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The question

Let $L$ be a lattice (in the sense of combinatorics, not number theory).

An $L$-bag will mean a finite multiset of elements of $L$.

Given an $L$-bag $A$, we consider three possible operations that can be performed on $A$:

  • Raising $A$ means picking some element of $A$ and replacing it by a larger element.

  • Synthesizing $A$ means picking two elements $a$ and $b$ of $A$ and replacing them by $a \vee b$ and $a \wedge b$.

  • Extending $A$ means adding a new element to $A$.

If $A$ is an $L$-bag, and if $q \in L$, then $w_q\left(A\right)$ shall mean the number of elements $a$ of $A$ satisfying $q \leq a$. (Of course, they are counted with multiplicities.) Note that if $0$ is the global minimum of $L$, then $w_0 \left(A\right) = \left|A\right|$.

If $A$ and $B$ are two $L$-bags, then we say that $A \leq B$ if and only if each $q \in L$ satisfies $w_q\left(A\right) \leq w_q\left(B\right)$. (Thus, in particular, we must have $\left|A\right| \leq \left|B\right|$ if $A \leq B$, because we can take $q=0$.)

Question. Is it true that two $L$-bags $A$ and $B$ satisfy $A \leq B$ if and only if $B$ can be obtained from $A$ by a (finite) sequence of raising operations, synthesizing operations and extending operations? If this isn't generally true, is it true for geometric lattices? modular lattices? distributive lattices?

It is easy to see that the "if" part of the question is always true.

Context

One of the most famous lattices is the set of positive integers, with the divisibility relation serving as the $\leq$ order of the lattice. I shall call this lattice $D$. The synthesizing operation on $D$ has been studied, e.g., in Putnam 2008 problem A3 (solution) (to be more precise: that problem studies this operation on tuples, which differ from $L$-bags in that they are ordered). One observation made in the solutions is that if the lattice $L$ is distributive, then for each $j$, any synthesizing operation preserves the meet of all joins of $j$-element sub-multisets of the $L$-bag. The same holds if the words "meet" and "join" are interchanged.

Note that if $a$ and $b$ are two elements of a principal ideal domain $R$, then $\left(R / aR\right) \oplus \left(R / bR\right) \cong \left(R / \gcd\left(a,b\right)R\right) \oplus \left(R / \operatorname{lcm}\left(a,b\right)R\right)$ as $R$-modules. Thus, the synthesizing operation naturally comes up when "streamlining" finitely generated $R$-modules.

My own motivation for the question is that if the answer is positive (at least for the distributive lattice $D$), then ZetaX's claim in MathLinks post #2284393 can be proven using Theorem 2 in math.stackexchange post #2917929.

When the lattice $L$ is a chain, the answer to the question is definitely positive. In this case, the synthesizing operations do nothing, whereas the relation $\leq$ on $L$-bags is what I believe is called the "Gale order". It can be alternatively defined by "$A \leq B$ if and only if $\left|A\right| \leq \left|B\right|$ and the $k$-th largest element of $A$ is $\leq$ to the $k$-th largest element of $B$ for each $k \leq \left|A\right|$". I don't have good references on this case, but all the proofs are simple. There are connections to coplactic operations (i.e., combinatorial crystals) and Kohnert diagrams, but I think these aren't very topical to the question above.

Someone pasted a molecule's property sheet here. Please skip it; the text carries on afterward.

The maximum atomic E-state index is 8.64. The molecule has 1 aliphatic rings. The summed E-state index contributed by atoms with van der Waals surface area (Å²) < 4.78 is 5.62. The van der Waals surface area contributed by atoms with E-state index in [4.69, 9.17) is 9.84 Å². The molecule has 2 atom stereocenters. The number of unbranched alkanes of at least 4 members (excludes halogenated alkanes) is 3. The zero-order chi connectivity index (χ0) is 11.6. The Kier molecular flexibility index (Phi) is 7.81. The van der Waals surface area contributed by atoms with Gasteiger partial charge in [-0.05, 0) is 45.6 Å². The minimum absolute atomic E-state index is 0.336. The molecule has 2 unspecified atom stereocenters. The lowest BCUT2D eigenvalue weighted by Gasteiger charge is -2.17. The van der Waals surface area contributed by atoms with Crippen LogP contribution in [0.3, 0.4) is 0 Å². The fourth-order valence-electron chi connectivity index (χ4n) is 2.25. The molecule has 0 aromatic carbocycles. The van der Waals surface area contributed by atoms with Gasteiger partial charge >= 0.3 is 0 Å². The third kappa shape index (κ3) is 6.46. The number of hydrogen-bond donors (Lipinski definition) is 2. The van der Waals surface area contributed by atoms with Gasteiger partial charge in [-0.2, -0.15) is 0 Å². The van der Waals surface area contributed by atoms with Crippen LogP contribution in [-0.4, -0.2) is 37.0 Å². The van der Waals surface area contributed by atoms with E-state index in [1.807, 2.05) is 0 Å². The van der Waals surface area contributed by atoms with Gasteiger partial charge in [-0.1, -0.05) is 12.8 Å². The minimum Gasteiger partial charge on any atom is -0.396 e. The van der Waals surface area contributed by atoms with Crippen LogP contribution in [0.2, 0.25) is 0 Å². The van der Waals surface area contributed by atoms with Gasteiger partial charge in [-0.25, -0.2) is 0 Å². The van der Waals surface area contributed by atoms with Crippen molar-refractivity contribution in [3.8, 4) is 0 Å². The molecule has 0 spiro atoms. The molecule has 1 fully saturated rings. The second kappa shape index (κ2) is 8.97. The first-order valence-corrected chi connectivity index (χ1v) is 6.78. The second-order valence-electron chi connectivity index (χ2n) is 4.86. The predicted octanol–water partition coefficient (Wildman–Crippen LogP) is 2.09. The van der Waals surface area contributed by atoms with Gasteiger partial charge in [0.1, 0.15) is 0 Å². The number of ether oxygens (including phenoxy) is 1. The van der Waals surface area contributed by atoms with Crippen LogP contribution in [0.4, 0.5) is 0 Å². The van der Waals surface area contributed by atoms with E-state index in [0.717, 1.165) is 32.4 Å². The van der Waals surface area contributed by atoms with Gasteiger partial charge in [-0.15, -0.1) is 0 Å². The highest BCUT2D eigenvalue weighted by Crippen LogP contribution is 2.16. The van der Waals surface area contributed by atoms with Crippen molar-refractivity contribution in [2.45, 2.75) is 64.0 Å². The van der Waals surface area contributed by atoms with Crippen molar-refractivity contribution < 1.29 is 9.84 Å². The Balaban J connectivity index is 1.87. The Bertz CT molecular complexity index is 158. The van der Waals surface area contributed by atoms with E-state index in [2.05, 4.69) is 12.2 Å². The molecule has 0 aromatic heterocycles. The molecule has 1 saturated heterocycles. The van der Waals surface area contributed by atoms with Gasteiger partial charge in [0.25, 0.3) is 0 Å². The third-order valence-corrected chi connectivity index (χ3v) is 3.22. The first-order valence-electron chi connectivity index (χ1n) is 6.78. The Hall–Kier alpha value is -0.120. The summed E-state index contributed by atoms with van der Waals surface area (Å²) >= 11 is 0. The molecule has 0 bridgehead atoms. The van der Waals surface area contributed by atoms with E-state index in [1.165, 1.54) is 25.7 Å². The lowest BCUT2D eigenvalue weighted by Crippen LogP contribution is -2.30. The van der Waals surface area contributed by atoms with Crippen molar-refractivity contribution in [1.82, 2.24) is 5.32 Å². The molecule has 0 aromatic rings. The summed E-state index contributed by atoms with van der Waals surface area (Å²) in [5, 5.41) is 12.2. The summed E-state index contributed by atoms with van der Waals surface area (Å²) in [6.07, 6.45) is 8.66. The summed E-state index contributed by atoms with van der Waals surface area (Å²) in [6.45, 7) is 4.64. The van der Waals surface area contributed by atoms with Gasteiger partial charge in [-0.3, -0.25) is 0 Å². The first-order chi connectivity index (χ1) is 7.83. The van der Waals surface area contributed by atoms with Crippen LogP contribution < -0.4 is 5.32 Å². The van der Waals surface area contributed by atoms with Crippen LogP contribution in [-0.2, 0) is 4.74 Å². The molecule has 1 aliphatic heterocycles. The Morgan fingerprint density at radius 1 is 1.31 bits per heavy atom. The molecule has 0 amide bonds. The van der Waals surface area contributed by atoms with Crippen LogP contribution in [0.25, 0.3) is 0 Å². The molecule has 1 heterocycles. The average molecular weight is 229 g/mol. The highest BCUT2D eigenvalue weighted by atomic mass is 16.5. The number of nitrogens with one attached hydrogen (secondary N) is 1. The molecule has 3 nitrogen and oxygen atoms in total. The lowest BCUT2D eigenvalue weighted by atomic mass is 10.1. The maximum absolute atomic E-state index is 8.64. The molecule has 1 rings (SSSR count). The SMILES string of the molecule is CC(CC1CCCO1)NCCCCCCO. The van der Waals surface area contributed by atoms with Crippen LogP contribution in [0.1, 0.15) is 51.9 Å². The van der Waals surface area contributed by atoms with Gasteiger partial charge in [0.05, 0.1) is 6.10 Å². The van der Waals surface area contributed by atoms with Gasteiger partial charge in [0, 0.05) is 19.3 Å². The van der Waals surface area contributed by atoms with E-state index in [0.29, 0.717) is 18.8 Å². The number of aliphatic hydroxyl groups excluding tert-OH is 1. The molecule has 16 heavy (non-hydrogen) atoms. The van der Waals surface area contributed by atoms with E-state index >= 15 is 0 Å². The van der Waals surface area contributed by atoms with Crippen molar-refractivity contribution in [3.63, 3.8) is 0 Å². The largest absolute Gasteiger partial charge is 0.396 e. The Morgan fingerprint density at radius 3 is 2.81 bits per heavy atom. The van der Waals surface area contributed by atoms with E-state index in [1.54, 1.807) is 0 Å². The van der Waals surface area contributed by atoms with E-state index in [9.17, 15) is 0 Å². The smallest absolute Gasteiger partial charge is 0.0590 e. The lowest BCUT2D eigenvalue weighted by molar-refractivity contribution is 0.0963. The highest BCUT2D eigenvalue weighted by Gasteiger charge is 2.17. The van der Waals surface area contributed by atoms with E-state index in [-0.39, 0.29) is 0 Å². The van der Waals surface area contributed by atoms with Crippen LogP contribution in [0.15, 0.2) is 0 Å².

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  • $\begingroup$ I don't understand: can't I just add many copies of $0$ to $A$ to get something greater than $A$? But how can I do this via raising or synthesizing? $\endgroup$ – Sam Hopkins Sep 15 '18 at 18:31
  • $\begingroup$ Let’s say I take the graded lattice with 0,1 and three incomparable elements at rank one. Then take A to be set of the incomparable rank one guys, B to be multi set with 0 twice, and 1 once. Then I believe A <= B but I don’t think it can be obtained the way you want. Or maybe I’m missing something. $\endgroup$ – Sam Hopkins Sep 15 '18 at 18:47
  • $\begingroup$ @SamHopkins: Ah, you're right! So we need at least distributivity. $\endgroup$ – darij grinberg Sep 15 '18 at 18:53
  • $\begingroup$ I think you can do the same thing with the Boolean lattice of rank 3: take A = set of three rank one guys, B=0 twice, 1 once $\endgroup$ – Sam Hopkins Sep 15 '18 at 19:04
  • $\begingroup$ @SamHopkins: I don't think so. I think you can get $B$ from $A$ by two synthesizings. $\endgroup$ – darij grinberg Sep 15 '18 at 19:07
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The answer is "no" for the "only if" part of the question, even when the lattice is a Boolean lattice.

For a counterexample, let $L$ be the Boolean lattice of all subsets of $\left\{1,2,3\right\}$. Let $A$ be the $L$-bag whose elements are $\varnothing, \left\{2,3\right\}, \left\{3,1\right\}, \left\{1,2\right\}$. Let $B$ be the $L$-bag whose elements are $\left\{1\right\}, \left\{2\right\}, \left\{3\right\}, \left\{1,2,3\right\}$. Then, $A \leq B$, but $B$ cannot be obtained from $A$ by a (finite) sequence of raising operations, synthesizing operations and extending operations. (Indeed, applying any such operation to $A$ would yield either $A$ again, or an $L$-bag $C$ that no longer satisfies $C \leq B$.)

Sad.

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